In mine reclamation, lessons are learned through failure. Nowhere has the failure been more spectacular than at the Summitville Gold Mine in southern Colorado.
mine is being reclaimed now, but at a huge cost, borne almost
entirely by people and companies that had nothing to do with the
"This is the biggest mine reclamation paid
for by Superfund," says Jim Hanley, the Environmental Protection
Agency's project manager for the Summitville
A Canadian company, Galactic Resources
Ltd., ran the Summitville mine from the mid-1980s until 1992, when
the company went bankrupt, leaving a cyanide heap-leach pond and
other facilities that leaked pollution into the Alamosa River. The
pollution killed fish and endangered farms that used the water for
Galactic had posted a bond to help
cover the cost of reclamation, but it didn't amount to much. Around
the West, the bonding requirement varies from state to state.
Colorado's Division of Minerals and Geology had required Galactic
to post only $4.5 million. Worse, only $2.3 million was cash; the
rest was in liens on the company's equipment.
far, the cleanup has cost $120 million, with the total estimated to
reach $150 million, not including lawyers' bills. Almost all the
money has come from the Superfund, which is endowed mainly by fees
on the oil and chemical industries.
At the mine,
two adits that were draining have been plugged, waste piles have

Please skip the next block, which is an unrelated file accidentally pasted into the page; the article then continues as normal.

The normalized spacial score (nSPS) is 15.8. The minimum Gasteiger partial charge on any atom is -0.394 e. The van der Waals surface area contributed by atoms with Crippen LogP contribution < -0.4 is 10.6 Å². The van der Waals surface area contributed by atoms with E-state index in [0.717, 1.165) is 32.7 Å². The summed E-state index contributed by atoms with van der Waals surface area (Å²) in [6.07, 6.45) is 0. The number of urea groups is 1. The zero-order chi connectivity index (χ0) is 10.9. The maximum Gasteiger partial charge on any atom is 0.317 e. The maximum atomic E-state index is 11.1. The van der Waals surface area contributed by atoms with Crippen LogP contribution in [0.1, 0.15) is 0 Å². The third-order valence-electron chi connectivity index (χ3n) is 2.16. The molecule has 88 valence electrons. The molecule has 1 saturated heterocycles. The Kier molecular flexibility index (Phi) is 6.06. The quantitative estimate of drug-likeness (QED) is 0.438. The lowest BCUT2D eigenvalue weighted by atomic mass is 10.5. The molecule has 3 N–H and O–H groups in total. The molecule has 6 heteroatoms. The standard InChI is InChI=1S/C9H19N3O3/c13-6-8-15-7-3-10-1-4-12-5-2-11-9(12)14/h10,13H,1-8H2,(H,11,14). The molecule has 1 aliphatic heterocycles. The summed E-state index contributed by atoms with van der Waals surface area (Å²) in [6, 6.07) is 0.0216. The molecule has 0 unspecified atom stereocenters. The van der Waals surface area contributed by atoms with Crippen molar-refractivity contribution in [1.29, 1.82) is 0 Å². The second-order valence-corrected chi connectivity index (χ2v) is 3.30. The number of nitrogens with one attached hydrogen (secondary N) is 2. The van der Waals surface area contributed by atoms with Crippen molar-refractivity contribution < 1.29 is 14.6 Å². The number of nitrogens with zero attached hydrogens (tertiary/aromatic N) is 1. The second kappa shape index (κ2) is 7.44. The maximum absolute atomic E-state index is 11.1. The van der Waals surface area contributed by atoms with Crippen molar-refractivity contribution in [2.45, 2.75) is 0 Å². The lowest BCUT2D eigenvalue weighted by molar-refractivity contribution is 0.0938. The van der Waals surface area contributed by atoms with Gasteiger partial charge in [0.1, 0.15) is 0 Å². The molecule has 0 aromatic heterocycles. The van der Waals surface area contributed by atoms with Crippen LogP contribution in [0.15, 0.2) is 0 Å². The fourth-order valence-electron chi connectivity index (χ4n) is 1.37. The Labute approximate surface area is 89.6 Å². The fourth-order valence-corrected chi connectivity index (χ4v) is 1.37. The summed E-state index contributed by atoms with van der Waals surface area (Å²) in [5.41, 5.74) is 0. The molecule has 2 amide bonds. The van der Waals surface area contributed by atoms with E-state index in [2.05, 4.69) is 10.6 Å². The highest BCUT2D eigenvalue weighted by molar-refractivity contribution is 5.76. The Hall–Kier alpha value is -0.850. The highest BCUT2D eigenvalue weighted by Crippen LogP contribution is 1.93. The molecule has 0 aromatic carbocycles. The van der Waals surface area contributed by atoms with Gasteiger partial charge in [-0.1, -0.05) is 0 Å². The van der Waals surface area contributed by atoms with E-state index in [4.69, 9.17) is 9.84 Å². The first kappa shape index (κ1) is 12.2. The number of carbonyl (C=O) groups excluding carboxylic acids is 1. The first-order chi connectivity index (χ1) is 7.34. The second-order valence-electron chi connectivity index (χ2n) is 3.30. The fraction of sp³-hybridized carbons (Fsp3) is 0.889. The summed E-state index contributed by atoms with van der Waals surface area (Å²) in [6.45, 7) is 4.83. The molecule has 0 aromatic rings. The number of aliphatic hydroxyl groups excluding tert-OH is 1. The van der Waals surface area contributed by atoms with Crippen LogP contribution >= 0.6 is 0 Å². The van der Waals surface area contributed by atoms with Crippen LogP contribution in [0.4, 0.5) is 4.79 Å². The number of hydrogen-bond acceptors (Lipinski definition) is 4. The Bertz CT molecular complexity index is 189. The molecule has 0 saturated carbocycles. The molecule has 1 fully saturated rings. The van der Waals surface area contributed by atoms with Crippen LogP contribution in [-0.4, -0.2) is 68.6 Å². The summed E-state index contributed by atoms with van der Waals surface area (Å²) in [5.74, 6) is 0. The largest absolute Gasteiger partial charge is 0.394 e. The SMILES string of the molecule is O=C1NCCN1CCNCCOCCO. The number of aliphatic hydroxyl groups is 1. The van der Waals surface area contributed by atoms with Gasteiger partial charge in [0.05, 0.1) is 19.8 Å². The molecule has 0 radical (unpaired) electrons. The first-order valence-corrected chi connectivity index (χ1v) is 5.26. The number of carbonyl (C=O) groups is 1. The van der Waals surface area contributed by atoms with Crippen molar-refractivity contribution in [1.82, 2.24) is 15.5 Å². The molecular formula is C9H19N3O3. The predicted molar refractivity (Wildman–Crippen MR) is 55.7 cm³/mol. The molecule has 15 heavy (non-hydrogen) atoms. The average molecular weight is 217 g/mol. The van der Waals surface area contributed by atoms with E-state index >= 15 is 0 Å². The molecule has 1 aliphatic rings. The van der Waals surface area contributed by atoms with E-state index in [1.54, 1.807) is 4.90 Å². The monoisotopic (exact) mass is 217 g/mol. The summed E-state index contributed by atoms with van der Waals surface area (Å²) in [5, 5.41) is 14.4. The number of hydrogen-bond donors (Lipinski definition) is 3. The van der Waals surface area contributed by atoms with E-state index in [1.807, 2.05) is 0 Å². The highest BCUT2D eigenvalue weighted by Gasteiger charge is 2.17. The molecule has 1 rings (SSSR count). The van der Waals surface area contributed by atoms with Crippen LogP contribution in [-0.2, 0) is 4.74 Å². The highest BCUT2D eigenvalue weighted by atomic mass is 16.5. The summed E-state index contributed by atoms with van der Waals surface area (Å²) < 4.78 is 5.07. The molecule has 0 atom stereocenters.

been capped, the pit has been backfilled, the tailings dam was
enlarged, water treatment plants have been modernized and a new
plant built - and still the site leaks some pollution. The cleanup
Criminal charges have been pressed
against two of the company's former executives, alleging violations
of the Clean Water Act.
high-flying businessman who put the Summitville mine deal together
and ran it for six years, Robert Friedland, denies responsibility
and hasn't been charged. The criminal investigation continues, and
EPA and the U.S. Department of Justice are pressing a civil court
action against Friedland. Denver's Rocky Mountain News has dubbed
Friedland the "King of Denial."
famous for high-risk mining ventures, and continues to establish
new mines in Canada, Africa and South America, some of which are
reportedly earning him hundreds of millions of
"We'd like to get at least something
from him" to help pay for the Summitville cleanup, says the EPA's
Learning the hard way, Colorado,
whose agencies are also involved in the Summitville cleanup, has
toughened its monitoring and bonding. The bond on a newer
heap-leach mine near Cripple Creek has been set at a minimum of $40
million - all "real money," not liens - which, Hanley says, is